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So, I am helping someone out get a new music setup for their house, they presently play mainly from iTunes accessing music on networked drives or Spotify in their office, or plugging an ipod or iphone into their stereo setup (with vinyl) downstairs. Ideally they want a stereo speaker setup in possibly two areas downstairs, and upstairs in their office, with an easy way to control which speakers the music is coming out of using their iPhone. Is a system such as Sonos best suited for this, or would it be possible with separates i.e. a Marantz network player in each room, or would that be a bad way of doing it?

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So, I am helping someone out get a new music setup for their house, they presently play mainly from iTunes accessing music on networked drives or Spotify in their office, or plugging an ipod or iphone into their stereo setup (with vinyl) downstairs. Ideally they want a stereo speaker setup in possibly two areas downstairs, and upstairs in their office, with an easy way to control which speakers the music is coming out of using their iPhone. Is a system such as Sonos best suited for this, or would it be possible with separates i.e. a Marantz network player in each room, or would that be a bad way of doing it?

 

If you could describe what components (speakers included) they have now and which rooms are already active it would help a lot.

David

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If you could describe what components (speakers included) they have now and which rooms are already active it would help a lot.

A bit of a hodge podge :) Downstairs they have old 80s separates amp, tuner and turntable connected to wall (top corner) mounted speakers, and a Sony mini CD hifi with DAB tuner and ipod input. The downstairs is fairly large and open plan so more than one set of speakers may be preferable. They prefer the idea of stereo speakers rather than the all in one types. Upstairs in the office they use their laptop as the 'controller', and play music through iTunes or Spotify with this, through the aux input on a mini hifi system, with the speakers mounted in the corners of the room.

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A bit of a hodge podge :) Downstairs they have old 80s separates amp, tuner and turntable connected to wall (top corner) mounted speakers, and a Sony mini CD hifi with DAB tuner and ipod input. The downstairs is fairly large and open plan so more than one set of speakers may be preferable. They prefer the idea of stereo speakers rather than the all in one types. Upstairs in the office they use their laptop as the 'controller', and play music through iTunes or Spotify with this, through the aux input on a mini hifi system, with the speakers mounted in the corners of the room.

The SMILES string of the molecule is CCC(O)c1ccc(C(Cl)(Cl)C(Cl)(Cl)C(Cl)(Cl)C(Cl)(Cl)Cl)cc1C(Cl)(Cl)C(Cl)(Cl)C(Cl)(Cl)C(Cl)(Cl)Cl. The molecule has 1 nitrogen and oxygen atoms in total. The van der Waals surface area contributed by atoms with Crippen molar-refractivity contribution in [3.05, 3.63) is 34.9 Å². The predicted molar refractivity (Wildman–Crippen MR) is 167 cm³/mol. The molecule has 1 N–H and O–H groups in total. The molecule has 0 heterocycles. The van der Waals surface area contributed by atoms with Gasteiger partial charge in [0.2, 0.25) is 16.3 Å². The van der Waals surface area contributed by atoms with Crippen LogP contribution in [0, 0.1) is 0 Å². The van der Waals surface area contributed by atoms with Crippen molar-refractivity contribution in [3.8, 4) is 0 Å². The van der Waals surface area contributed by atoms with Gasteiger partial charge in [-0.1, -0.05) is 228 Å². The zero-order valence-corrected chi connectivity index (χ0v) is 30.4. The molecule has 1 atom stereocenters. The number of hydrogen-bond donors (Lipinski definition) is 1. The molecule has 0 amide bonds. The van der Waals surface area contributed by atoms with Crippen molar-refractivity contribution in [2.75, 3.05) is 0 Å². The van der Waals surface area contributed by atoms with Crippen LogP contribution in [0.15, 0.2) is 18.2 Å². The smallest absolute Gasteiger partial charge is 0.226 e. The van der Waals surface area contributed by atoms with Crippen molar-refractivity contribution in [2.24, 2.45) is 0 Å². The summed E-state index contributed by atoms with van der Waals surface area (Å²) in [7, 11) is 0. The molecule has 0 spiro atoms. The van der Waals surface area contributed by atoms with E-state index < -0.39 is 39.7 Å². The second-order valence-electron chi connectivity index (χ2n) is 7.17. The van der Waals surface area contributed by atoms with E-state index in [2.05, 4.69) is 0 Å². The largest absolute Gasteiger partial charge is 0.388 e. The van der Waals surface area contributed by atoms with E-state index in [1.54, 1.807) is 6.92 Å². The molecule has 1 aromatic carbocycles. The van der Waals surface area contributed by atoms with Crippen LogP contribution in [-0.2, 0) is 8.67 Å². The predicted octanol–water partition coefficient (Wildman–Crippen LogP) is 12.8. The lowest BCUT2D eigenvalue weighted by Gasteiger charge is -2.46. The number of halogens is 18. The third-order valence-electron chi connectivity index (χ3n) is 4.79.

Sounds like a lot of moving parts in a number of locations so really not sure how I'd approach it to be honest. It also sounds like you've volunteered to help straighten them out on things and nothing is more valuable than being there in person and getting a "feel" of what they'd like a system to do for them. Good luck and let us know how it turns out!

David

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Chromecast Audios should be able to connect to all of the existing kit, assuming decent WiFi reception, though they can also be wired to the network. The only issue is that they don't support gapless playback when streaming music files from a media server and using playlist.

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A bit of a hodge podge :) Downstairs they have old 80s separates amp, tuner and turntable connected to wall (top corner) mounted speakers, and a Sony mini CD hifi with DAB tuner and ipod input. The downstairs is fairly large and open plan so more than one set of speakers may be preferable. They prefer the idea of stereo speakers rather than the all in one types. Upstairs in the office they use their laptop as the 'controller', and play music through iTunes or Spotify with this, through the aux input on a mini hifi system, with the speakers mounted in the corners of the room.

 

If they are "casual" listeners and prefer simplicity and ease of use over audiophile sound, I would suggest a Sonos set up. Not sure of current names, but we for casual listening we have two Sonos boxes connected to 5.1 channel systems plus several other Sonos amps connected to in-ceiling speakers in several rooms. Sonos accesses a library on a NAS that is managed through iTunes. No computers needed to control the Sonos boxes. CD quality files plus Internet and various streaming options. Sonos boxes can be connected by Ethernet and/or wireless...one box needs to be connected to the home network for Internet access. We've been running the Sonos set up in our house with 6-7 zones for about 6-7 years with very few glitches. And on the 2-3 times they've occured, customer service has been exceptional.